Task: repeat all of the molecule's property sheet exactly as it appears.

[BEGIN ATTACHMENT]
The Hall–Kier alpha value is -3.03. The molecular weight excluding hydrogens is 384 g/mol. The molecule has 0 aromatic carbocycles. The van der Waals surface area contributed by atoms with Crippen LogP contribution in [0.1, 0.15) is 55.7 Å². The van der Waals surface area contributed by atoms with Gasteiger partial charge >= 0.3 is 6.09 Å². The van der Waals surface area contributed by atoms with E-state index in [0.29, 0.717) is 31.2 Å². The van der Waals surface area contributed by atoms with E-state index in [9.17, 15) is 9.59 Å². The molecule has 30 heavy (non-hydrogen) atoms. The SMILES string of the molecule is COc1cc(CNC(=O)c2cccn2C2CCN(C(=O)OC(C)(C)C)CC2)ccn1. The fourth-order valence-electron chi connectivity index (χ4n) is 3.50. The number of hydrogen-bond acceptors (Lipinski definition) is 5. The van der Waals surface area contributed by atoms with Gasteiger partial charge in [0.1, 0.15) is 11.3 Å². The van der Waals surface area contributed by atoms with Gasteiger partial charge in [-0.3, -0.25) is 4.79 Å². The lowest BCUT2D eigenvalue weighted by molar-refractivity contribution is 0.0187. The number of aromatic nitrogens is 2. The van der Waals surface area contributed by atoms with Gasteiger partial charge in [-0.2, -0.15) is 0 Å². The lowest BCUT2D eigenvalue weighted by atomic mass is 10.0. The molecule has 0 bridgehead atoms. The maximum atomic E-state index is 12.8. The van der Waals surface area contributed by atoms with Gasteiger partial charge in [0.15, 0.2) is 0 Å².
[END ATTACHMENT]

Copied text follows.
The Hall–Kier alpha value is -3.03. The molecular weight excluding hydrogens is 384 g/mol. The molecule has 0 aromatic carbocycles. The van der Waals surface area contributed by atoms with Crippen LogP contribution in [0.1, 0.15) is 55.7 Å². The van der Waals surface area contributed by atoms with Gasteiger partial charge >= 0.3 is 6.09 Å². The van der Waals surface area contributed by atoms with E-state index in [0.29, 0.717) is 31.2 Å². The van der Waals surface area contributed by atoms with E-state index in [9.17, 15) is 9.59 Å². The molecule has 30 heavy (non-hydrogen) atoms. The SMILES string of the molecule is COc1cc(CNC(=O)c2cccn2C2CCN(C(=O)OC(C)(C)C)CC2)ccn1. The fourth-order valence-electron chi connectivity index (χ4n) is 3.50. The number of hydrogen-bond acceptors (Lipinski definition) is 5. The van der Waals surface area contributed by atoms with Gasteiger partial charge in [0.1, 0.15) is 11.3 Å². The van der Waals surface area contributed by atoms with Gasteiger partial charge in [-0.3, -0.25) is 4.79 Å². The lowest BCUT2D eigenvalue weighted by molar-refractivity contribution is 0.0187. The number of aromatic nitrogens is 2. The van der Waals surface area contributed by atoms with Gasteiger partial charge in [-0.2, -0.15) is 0 Å². The lowest BCUT2D eigenvalue weighted by atomic mass is 10.0. The molecule has 0 bridgehead atoms. The maximum atomic E-state index is 12.8. The van der Waals surface area contributed by atoms with Gasteiger partial charge in [0.15, 0.2) is 0 Å².